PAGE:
To diagnose pericarditis, your healthcare provider will perform a physical examination, listen to your heart, and review your medical history. Additional tests such as an electrocardiogram (ECG), echocardiogram, and blood tests may also be conducted.
How is Left Rib Pain Diagnosed?
When experiencing pain under your left ribs, it’s important to see a doctor for a proper diagnosis.
The doctor will begin with a physical exam.
They will inspect the area, palpate to feel for any swelling or tenderness and listen to your breathing.
Depending on the results, your doctor may recommend imaging studies like X-rays, ultrasounds, or CT scans.
These tests can reveal issues such as fractures, inflammation, or organ abnormalities.
Based on the initial examination, your doctor may order blood tests to assess your organ function and check for infection. These tests can help identify underlying conditions.
Overall, an accurate diagnosis is crucial to determine the best treatment for the pain under your left ribs. Be attentive to changes in your symptoms and inform your doctor, as this information will assist in achieving a proper diagnosis.
How Can I Manage Pain in My Left Ribs?
To manage pain under your left ribs, various treatments can be considered. Depending on the cause, combining medications and lifestyle changes may help alleviate your discomfort.
Medications can play a crucial role. Over-the-counter pain relievers may reduce inflammation and discomfort.
If your pain persists or worsens, consult your doctor for prescription-strength medications or specific advice.
Evaluate your posture and make corrections to avoid straining your muscles.
It is also important to be mindful of your sleeping position and consider using a supportive pillow.
Engage in gentle stretching and strengthening exercises for your core, back, and chest muscles to enhance overall stability.
Physical activities like walking, swimming, or yoga can optimize your overall fitness and help in reducing pain.
Applying Heat or Cold Packs
Applying heat or cold packs to the affected area might provide temporary relief. Try alternating between heat and cold packs for optimal results. Make sure to wrap them in a towel to avoid skin damage.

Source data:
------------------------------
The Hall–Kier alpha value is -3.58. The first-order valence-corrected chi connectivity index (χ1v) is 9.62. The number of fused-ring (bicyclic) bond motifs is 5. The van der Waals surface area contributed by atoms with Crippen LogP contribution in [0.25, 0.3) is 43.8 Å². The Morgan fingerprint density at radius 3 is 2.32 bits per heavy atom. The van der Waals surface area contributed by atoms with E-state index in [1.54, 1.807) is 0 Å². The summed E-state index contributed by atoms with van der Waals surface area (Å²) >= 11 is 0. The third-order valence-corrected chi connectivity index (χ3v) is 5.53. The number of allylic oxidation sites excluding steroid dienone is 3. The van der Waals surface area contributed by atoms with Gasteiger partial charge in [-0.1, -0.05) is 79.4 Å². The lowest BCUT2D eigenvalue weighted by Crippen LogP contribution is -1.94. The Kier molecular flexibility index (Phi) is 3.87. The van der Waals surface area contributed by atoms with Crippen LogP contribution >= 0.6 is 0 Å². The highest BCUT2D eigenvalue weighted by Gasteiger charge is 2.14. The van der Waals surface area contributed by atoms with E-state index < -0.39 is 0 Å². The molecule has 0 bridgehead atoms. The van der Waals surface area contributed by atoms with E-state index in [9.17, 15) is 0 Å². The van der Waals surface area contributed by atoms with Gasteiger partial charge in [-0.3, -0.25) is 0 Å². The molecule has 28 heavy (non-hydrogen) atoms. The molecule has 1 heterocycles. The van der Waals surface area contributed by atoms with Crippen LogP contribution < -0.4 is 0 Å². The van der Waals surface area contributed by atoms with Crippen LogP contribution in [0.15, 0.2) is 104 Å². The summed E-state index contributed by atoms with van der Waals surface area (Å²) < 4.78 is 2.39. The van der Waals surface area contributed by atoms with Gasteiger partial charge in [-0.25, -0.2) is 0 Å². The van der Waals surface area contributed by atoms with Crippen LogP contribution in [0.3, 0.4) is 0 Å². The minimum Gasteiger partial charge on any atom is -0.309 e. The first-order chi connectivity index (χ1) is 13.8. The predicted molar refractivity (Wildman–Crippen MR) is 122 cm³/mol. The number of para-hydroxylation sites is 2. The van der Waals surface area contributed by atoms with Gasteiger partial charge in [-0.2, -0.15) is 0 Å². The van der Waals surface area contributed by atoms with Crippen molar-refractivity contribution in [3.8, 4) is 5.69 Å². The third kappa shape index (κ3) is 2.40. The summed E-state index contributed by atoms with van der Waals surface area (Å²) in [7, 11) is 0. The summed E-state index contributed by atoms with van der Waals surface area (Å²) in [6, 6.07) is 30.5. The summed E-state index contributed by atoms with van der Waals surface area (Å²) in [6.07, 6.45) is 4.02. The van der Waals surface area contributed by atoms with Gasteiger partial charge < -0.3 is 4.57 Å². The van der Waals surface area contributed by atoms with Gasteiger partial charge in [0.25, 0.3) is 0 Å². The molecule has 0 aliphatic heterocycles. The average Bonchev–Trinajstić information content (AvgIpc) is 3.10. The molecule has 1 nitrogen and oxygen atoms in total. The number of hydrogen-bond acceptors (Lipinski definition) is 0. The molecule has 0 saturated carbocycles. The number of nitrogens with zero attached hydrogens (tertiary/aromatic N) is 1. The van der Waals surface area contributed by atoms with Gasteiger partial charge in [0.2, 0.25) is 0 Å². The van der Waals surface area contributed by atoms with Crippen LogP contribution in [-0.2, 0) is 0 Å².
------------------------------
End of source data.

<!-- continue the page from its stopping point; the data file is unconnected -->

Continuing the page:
For more personalized treatments, consult your physician or medical professional to identify the cause of your pain and receive appropriate recommendations.
Frequently Asked Questions
What can cause discomfort in the upper left abdomen?
Discomfort in the upper left abdomen can be caused by a variety of reasons. Some possible causes include gastrointestinal issues, such as IBS, IBD, gastritis, or kidney stones, and problems with organs like the spleen, kidney, and pancreas.
Other issues, like costochondritis or muscle strains, can also be sources of pain.
What are common symptoms of pain around the ribs and back on the left side?
Common symptoms associated with left-sided rib and back pain may include sharp or dull pain, discomfort that worsens during deep breaths or movement, and swelling or tenderness around the affected area.
You may also experience other symptoms, like nausea, bloating, or coughing, depending on the cause.
What might cause sudden sharp pain under the left ribs during breathing?
Sudden sharp pain under your left ribs during breathing can be caused by various issues. One common cause is pleurisy, an inflammation of the lining around your lungs.
This pain typically worsens when you breathe in or cough. Other possibilities include muscle strains, rib fractures, or a pneumothorax (collapsed lung).
What organs are located on the left side under the rib cage?
The organs located on the left side under your rib cage include the spleen, left kidney, pancreas, and parts of the colon and stomach.
The lower ribs also provide protection to your lungs and heart.
When should one seek medical attention for left-side pain under the ribs?
Seek medical attention for left-sided pain under your ribs if the pain is severe, persistent, or accompanied by other concerning symptoms like fever, discolored stool, vomiting, or unexplained weight loss.
Medical professionals can determine the cause and appropriate treatment to relieve the pain and any associated conditions.